Another study evaluated how a supplement containing several species of probiotics affected bone biomarkers and bone density in post-menopausal women. The six-month randomized double-blind placebo-controlled clinical trial on healthy 50 women aged 50–72 years with a high rate of osteoclastic activity found that those who consumed a seven-species probiotic (GeriLact) exhibited slower rates of bone turnover than those on placebo. 


Prebiotics seem to have a positive role in bone structure, as well. One 24-month randomized, double-blind, controlled trial looked at the influence of consumption of the prebiotic fructooligosaccharides (FOS) and bone status in post-menopausal women, finding a “more favorable bone health profile after supplementation with calcium and short-chain fructooligosaccharide. Supplementation with CaFOS slowed the rate of total-body and spinal bone loss in postmenopausal women.”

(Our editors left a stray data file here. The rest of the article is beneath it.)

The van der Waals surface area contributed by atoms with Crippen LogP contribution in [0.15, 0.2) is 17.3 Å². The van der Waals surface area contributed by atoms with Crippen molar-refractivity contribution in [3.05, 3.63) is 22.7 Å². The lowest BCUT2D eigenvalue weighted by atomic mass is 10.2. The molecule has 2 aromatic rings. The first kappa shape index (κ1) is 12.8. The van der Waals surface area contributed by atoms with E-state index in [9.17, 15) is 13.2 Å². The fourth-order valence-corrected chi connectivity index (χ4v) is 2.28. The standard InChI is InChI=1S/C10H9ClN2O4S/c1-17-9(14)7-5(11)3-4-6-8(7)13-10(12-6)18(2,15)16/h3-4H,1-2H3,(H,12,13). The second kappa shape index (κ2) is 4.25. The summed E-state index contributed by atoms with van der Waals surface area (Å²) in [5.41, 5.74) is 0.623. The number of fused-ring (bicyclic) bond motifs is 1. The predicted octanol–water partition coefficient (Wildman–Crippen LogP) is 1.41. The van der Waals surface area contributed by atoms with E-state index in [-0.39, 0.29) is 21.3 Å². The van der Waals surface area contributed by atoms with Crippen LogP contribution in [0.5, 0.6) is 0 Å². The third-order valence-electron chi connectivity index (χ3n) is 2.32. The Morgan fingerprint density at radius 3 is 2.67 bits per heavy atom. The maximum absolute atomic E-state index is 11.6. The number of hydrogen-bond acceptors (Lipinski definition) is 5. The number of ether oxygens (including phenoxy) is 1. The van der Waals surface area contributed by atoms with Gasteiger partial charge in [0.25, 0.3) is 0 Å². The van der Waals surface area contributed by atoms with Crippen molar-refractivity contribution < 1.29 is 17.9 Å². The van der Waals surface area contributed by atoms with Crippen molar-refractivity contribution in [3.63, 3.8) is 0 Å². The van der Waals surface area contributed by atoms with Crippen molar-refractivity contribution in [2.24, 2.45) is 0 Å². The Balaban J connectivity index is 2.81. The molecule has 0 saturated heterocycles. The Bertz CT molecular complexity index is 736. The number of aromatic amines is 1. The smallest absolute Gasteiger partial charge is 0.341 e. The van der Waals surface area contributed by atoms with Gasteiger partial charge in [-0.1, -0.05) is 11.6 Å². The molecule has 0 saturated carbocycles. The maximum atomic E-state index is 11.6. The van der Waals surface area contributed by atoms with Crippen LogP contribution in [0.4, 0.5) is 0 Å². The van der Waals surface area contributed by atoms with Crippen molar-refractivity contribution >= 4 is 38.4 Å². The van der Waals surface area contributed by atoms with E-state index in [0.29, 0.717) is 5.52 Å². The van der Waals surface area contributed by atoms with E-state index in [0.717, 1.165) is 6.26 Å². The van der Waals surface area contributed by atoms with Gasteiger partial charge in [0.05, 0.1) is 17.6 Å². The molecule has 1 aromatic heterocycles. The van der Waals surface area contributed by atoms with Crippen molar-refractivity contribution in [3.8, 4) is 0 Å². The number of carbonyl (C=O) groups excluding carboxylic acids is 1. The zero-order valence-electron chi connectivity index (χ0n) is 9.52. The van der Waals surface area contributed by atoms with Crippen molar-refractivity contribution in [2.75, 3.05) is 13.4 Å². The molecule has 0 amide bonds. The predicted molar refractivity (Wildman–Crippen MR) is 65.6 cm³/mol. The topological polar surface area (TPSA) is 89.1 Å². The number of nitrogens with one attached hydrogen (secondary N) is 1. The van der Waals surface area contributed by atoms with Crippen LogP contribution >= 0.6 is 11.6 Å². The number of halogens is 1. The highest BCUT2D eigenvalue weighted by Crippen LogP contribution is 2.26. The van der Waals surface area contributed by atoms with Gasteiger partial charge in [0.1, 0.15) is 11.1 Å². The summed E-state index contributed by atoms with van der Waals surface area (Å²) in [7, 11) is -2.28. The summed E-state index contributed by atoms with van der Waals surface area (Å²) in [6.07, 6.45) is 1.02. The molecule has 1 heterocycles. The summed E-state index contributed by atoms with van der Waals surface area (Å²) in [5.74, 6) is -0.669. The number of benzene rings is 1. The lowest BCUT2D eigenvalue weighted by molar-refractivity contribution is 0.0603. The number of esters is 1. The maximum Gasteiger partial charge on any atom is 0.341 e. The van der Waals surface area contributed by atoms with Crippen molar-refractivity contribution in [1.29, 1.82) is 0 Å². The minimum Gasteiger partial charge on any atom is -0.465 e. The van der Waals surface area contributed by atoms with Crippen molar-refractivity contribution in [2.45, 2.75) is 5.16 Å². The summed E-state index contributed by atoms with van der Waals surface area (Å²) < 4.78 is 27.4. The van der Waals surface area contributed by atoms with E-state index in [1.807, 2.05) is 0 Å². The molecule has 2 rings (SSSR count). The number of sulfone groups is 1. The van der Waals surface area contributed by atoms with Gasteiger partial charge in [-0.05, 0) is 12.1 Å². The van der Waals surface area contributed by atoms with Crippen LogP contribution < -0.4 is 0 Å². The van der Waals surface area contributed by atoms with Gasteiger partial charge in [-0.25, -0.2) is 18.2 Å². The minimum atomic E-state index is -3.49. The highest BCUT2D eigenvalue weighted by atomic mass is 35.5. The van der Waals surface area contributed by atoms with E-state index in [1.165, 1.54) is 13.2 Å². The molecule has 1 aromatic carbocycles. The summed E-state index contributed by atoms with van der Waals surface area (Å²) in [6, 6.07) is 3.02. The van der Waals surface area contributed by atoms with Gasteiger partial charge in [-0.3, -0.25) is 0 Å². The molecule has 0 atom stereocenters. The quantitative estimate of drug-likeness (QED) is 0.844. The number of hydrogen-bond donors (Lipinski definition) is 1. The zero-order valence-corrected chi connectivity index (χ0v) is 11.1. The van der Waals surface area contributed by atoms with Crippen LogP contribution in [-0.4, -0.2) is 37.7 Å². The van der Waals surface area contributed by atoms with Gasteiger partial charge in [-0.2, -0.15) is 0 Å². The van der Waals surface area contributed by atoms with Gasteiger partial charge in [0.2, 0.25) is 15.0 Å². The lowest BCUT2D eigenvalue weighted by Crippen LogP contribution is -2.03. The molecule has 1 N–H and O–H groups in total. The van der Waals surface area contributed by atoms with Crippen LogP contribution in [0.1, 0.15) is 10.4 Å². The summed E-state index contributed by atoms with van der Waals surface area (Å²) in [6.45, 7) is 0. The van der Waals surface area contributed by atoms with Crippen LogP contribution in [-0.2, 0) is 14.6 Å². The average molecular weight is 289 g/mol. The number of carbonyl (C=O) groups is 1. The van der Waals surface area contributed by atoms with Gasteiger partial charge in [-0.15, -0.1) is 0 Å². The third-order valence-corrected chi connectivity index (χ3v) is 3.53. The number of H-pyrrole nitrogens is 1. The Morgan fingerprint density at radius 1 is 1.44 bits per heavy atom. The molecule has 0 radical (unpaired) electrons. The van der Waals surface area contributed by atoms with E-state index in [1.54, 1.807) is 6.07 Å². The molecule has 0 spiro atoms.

A synbiotic was investigated in one murine study for its role in potentially helping to preserve bone health. The researchers gave Bifidobacterium longum with or without prebiotic (yacon flour) to subjects, and found that the bone mineral content was statistically significantly higher in the synbiotic group although the probiotic by itself also yielded noticeable bone health benefit.



These represent the tip of a growing iceberg of scientific evidence demonstrating the value of consuming probiotics, prebiotics and synbiotics to ensure healthy bone structure. Researchers are positive about the future of this area of study, writing, “There is still much to learn regarding our understanding of the signaling pathways that link the microbiome and gut to skeletal health. We envision that modulation of the intestine-microbiome interaction to improve bone health will play an important role in human health.”